The initial undertaking of evacuation was launched without a coordinated plan in the chaos of enemy bombardment.  Nevertheless, set into motion on June 24, 1941, the evacuation operation proved to be one of the Soviet state’s most notable wartime achievements.   By October, 1942, over 16 million Soviet citizens had been evacuated into the interior from territory that was home to approximately 40 percent of the population.  It was also necessary to transport urgently needed military production capacity away from the industrialized western USSR.  Evacuation priority was given to industrial factories and their workers, followed by families of Red Army officers, government authorities and children under the age of 15.  In the chaotic process, local authorities often disregarded orders and fled with their own families instead of helping, while an egregious lack of transportation led to protracted, arduous journeys, often under enemy fire.  Often acting upon contradictory and misleading information, people made their decisions to evacuate or stay. For many, however, evacuation was never an option, as the early Nazi conquests prevented escape.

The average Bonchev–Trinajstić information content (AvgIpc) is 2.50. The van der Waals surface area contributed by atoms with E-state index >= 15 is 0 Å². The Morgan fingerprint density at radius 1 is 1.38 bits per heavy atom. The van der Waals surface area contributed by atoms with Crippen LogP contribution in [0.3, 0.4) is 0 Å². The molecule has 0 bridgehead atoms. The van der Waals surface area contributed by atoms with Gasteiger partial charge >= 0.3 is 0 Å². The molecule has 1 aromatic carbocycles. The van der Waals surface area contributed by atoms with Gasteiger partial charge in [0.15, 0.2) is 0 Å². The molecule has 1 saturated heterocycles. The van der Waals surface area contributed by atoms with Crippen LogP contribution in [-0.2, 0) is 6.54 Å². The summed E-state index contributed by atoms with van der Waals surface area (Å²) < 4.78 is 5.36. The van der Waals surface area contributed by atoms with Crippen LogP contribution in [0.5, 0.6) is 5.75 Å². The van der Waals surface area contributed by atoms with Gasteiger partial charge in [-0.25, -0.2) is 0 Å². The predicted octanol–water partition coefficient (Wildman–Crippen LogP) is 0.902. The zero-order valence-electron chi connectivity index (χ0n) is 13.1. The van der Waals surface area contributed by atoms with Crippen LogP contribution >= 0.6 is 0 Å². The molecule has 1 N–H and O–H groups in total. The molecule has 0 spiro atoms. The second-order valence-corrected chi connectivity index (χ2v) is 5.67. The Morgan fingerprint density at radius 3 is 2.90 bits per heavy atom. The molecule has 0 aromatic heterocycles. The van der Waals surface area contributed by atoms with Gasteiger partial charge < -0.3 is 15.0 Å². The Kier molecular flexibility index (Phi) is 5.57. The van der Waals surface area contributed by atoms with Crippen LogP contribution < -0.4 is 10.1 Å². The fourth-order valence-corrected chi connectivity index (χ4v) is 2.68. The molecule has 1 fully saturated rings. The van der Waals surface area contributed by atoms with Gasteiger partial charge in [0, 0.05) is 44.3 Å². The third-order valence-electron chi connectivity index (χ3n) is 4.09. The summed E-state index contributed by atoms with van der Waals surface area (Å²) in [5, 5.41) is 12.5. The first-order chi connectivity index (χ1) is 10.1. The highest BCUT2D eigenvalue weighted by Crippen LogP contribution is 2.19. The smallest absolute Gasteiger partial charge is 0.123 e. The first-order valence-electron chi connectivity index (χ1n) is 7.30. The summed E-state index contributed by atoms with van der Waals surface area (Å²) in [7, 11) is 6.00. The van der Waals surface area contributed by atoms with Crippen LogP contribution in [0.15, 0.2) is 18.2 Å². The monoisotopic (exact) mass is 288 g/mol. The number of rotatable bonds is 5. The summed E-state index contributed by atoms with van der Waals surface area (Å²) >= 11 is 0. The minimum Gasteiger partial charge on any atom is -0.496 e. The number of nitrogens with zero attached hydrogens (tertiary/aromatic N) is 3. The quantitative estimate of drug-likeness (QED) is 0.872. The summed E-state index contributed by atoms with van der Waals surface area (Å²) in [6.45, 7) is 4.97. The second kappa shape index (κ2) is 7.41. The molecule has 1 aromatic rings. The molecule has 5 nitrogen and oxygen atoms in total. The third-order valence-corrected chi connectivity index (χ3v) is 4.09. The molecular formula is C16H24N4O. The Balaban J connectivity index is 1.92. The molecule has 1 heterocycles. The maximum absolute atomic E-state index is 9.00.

Jews who remembered the good Germans of WWI.